Many years ago, in that strange and pregnant span between STAR TREK’s series cancellation by NBC and its migration to the big screen, I had an elegantly simple, profoundly life-changing experience.
While he was performing a play here in Austin, my father pulled some strings and secured for me an introduction Leonard Nimoy. I’d been watching Mr. Nimoy on television as STAR TREK’s ‘Mr. Spock’ since before I understood the term ‘science fiction.’ I’d been watching him on television as long as, perhaps longer than, I’d been watching SESAME STREET, or THE ELECTRIC COMPANY. I was too young to comprehend the thematics of his character, too young to appreciate the nuances he brought to its arc. But even in such formative years, Spock…mattered to me. His journey…mattered to me. And meeting him? There’s simply no words…no hyperbole…to encapsulate or illustrate how that experience resonated for a wee and sometimes lost Geek like me.
In short: the real Leonard Nimoy was very much not Spock. But at the same time, I could easily detect the essence of Spock within him. He was kind, he was far more gracious than a goofy dork like me deserved. He was tranquil and I’ll never forget the almost monk-like serenity of his smile.
He was warm. Approachable. Genuine. He was…everything a STAR TREK fan would want him to be. And, rather amazingly, he was also so much more.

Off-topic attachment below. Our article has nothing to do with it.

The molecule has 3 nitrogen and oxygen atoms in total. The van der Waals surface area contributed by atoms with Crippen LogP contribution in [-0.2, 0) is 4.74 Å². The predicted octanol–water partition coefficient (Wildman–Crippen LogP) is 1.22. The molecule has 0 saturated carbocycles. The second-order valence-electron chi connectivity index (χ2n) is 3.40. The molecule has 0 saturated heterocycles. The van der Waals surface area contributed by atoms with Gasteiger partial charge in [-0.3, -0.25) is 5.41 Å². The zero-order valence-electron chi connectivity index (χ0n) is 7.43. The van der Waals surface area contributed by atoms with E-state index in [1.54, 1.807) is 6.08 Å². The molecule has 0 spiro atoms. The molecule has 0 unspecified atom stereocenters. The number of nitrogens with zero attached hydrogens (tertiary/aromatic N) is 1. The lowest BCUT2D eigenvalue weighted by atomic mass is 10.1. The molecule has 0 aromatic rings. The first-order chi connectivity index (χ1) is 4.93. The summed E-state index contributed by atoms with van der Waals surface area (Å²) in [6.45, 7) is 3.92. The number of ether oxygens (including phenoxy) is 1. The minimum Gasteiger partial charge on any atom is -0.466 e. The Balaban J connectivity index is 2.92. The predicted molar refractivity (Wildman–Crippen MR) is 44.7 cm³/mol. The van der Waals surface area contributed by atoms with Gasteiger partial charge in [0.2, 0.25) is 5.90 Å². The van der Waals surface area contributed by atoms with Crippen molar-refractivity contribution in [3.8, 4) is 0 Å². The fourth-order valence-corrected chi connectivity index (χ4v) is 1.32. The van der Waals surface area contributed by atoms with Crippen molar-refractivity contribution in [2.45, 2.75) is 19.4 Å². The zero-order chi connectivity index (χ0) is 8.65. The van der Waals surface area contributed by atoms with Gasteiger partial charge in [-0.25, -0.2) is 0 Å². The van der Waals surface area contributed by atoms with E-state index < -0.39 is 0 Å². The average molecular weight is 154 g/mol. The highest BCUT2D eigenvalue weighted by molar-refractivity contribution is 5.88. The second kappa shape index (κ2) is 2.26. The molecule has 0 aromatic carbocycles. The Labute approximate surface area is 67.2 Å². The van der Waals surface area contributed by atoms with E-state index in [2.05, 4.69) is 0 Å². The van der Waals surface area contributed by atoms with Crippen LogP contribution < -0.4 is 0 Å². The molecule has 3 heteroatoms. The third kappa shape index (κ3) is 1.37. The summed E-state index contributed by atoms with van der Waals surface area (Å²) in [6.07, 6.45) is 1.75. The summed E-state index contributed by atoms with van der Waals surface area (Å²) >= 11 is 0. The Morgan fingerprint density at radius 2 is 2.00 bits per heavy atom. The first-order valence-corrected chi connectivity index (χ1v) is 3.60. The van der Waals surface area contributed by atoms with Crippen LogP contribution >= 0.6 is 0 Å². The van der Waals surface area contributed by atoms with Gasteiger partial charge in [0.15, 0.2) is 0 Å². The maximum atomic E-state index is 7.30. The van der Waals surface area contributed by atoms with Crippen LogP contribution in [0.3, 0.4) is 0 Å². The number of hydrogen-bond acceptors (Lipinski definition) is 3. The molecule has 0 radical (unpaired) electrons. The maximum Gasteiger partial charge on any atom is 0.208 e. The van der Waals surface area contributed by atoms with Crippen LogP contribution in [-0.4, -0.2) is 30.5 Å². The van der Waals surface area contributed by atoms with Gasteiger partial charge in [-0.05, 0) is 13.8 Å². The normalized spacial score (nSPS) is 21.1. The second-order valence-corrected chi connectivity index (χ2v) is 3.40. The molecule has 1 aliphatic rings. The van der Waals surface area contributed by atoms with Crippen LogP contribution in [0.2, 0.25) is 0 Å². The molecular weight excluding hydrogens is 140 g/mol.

He even signed the Flight Deck Officer certificate Gene Roddenberry which Team Roddenberry had mailed to me a few years previously.
When he passed in February, it was a substantial gut punch which, quite frankly, is still difficult to discuss. There’s a difference between the passing of people one merely ‘knows’ in their life, and the passing of people who have greater meaning than many around us (regardless of how well we actually knew them). Mr. Nimoy fell very much into this later category.
I recently learned that, before his passing, Mr. Nimoy and his son Adam - recognizing the coming of next year’s 50th Anniversary of the TREK franchise - began working on a documentary about the Spock character. Strangely, it seems there’s never actually been one. Given everything I discuss above, this is clearly of tremendous interest to me - and I imagine the notion may speak to some AICN readers as well. So, I wanted to call the following to your attention…
Adam has now picked-up the torch and is working to complete this project, which will be narrated by Zachary Quinto (who, of course, portrays the character in the JJ Abrams reboot universe). He’s taken to Kickstarter, chiefly to chase the funding necessary to license ‘hundreds’ or photos of the Spock character from television and films. The Kickstart began a few days ago, and has 27 days left at the time of this posting.
Here’s the pitch reel…
STAR TREK very much exists because of fan passion, fan dedication, fan persistence and fan willingness to get involved. Without fan investment, it’s entirely feasible TREK would never have been resurrected after the 1966-69 television series. Which means it’s entirely feasible all subsequent television iterations and movies and reinventions may never have come to pass.
Fans…have always mattered to TREK. And they still matter. I can’t think of a better way to ‘matter’ than to help complete a project initiated by one of the franchise’s most beloved characters. While it’s tremendously sad that Mr. Nimoy didn’t survive to see this undertaking to completion, it’s somehow touchingly, powerfully appropriate that it now falls to the fans to help realize the dream of a man who meant so very, very much to those who love STAR TREK.
You can learn more about Adam’s undertaking, as well as continue of you’re so inclined, HERE.